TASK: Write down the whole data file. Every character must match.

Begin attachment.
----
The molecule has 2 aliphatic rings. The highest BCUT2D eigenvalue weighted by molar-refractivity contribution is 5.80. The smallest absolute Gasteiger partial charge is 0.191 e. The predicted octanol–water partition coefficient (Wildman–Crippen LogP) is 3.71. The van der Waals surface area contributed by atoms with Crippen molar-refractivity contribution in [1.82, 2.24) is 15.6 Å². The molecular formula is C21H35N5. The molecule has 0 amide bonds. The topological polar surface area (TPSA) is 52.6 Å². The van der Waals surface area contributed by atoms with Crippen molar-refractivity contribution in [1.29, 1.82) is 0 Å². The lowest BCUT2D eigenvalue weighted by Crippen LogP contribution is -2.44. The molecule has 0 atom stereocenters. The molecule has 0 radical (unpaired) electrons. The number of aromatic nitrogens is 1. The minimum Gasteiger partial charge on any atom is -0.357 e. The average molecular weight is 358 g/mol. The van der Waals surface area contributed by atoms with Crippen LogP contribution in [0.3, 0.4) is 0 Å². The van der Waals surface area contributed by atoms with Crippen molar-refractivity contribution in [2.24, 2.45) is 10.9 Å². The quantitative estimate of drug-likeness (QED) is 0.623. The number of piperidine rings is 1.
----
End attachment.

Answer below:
The molecule has 2 aliphatic rings. The highest BCUT2D eigenvalue weighted by molar-refractivity contribution is 5.80. The smallest absolute Gasteiger partial charge is 0.191 e. The predicted octanol–water partition coefficient (Wildman–Crippen LogP) is 3.71. The van der Waals surface area contributed by atoms with Crippen molar-refractivity contribution in [1.82, 2.24) is 15.6 Å². The molecular formula is C21H35N5. The molecule has 0 amide bonds. The topological polar surface area (TPSA) is 52.6 Å². The van der Waals surface area contributed by atoms with Crippen molar-refractivity contribution in [1.29, 1.82) is 0 Å². The lowest BCUT2D eigenvalue weighted by Crippen LogP contribution is -2.44. The molecule has 0 atom stereocenters. The molecule has 0 radical (unpaired) electrons. The number of aromatic nitrogens is 1. The minimum Gasteiger partial charge on any atom is -0.357 e. The average molecular weight is 358 g/mol. The van der Waals surface area contributed by atoms with Crippen LogP contribution in [0.3, 0.4) is 0 Å². The van der Waals surface area contributed by atoms with Crippen molar-refractivity contribution in [2.24, 2.45) is 10.9 Å². The quantitative estimate of drug-likeness (QED) is 0.623. The number of piperidine rings is 1.